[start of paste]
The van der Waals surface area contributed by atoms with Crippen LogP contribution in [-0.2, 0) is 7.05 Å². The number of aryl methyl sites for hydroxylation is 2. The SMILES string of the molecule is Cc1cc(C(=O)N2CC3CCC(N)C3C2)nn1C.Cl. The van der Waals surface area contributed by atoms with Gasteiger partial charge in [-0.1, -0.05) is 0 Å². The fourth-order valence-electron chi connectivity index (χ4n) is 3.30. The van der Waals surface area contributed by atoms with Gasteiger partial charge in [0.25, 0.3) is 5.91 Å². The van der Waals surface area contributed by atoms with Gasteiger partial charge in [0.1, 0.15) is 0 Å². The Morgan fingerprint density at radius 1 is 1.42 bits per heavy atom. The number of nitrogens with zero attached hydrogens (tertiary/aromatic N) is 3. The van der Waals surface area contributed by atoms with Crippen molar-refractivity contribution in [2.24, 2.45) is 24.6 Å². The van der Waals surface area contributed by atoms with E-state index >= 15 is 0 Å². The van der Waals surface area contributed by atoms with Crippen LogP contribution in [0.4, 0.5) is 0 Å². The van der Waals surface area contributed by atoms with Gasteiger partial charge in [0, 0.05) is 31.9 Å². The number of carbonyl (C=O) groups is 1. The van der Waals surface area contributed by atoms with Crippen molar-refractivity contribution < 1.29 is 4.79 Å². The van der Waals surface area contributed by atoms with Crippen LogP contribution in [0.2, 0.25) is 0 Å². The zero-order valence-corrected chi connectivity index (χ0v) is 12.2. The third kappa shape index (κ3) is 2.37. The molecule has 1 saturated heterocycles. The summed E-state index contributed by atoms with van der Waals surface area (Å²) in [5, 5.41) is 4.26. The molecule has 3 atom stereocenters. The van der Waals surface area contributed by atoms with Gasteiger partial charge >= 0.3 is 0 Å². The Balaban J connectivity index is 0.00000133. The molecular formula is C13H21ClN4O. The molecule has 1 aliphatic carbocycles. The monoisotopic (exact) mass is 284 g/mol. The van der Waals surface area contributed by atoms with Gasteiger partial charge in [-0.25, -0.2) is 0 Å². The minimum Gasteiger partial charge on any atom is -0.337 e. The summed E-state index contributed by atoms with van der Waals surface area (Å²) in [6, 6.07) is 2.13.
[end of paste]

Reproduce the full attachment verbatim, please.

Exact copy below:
The van der Waals surface area contributed by atoms with Crippen LogP contribution in [-0.2, 0) is 7.05 Å². The number of aryl methyl sites for hydroxylation is 2. The SMILES string of the molecule is Cc1cc(C(=O)N2CC3CCC(N)C3C2)nn1C.Cl. The van der Waals surface area contributed by atoms with Gasteiger partial charge in [-0.1, -0.05) is 0 Å². The fourth-order valence-electron chi connectivity index (χ4n) is 3.30. The van der Waals surface area contributed by atoms with Gasteiger partial charge in [0.25, 0.3) is 5.91 Å². The van der Waals surface area contributed by atoms with Gasteiger partial charge in [0.1, 0.15) is 0 Å². The Morgan fingerprint density at radius 1 is 1.42 bits per heavy atom. The number of nitrogens with zero attached hydrogens (tertiary/aromatic N) is 3. The van der Waals surface area contributed by atoms with Crippen molar-refractivity contribution in [2.24, 2.45) is 24.6 Å². The van der Waals surface area contributed by atoms with E-state index >= 15 is 0 Å². The van der Waals surface area contributed by atoms with Crippen LogP contribution in [0.4, 0.5) is 0 Å². The van der Waals surface area contributed by atoms with Gasteiger partial charge in [0, 0.05) is 31.9 Å². The number of carbonyl (C=O) groups is 1. The van der Waals surface area contributed by atoms with Crippen molar-refractivity contribution < 1.29 is 4.79 Å². The van der Waals surface area contributed by atoms with Crippen LogP contribution in [0.2, 0.25) is 0 Å². The zero-order valence-corrected chi connectivity index (χ0v) is 12.2. The third kappa shape index (κ3) is 2.37. The molecule has 1 saturated heterocycles. The summed E-state index contributed by atoms with van der Waals surface area (Å²) in [5, 5.41) is 4.26. The molecule has 3 atom stereocenters. The van der Waals surface area contributed by atoms with Gasteiger partial charge >= 0.3 is 0 Å². The Balaban J connectivity index is 0.00000133. The molecular formula is C13H21ClN4O. The molecule has 1 aliphatic carbocycles. The monoisotopic (exact) mass is 284 g/mol. The van der Waals surface area contributed by atoms with Gasteiger partial charge in [-0.25, -0.2) is 0 Å². The minimum Gasteiger partial charge on any atom is -0.337 e. The summed E-state index contributed by atoms with van der Waals surface area (Å²) in [6, 6.07) is 2.13.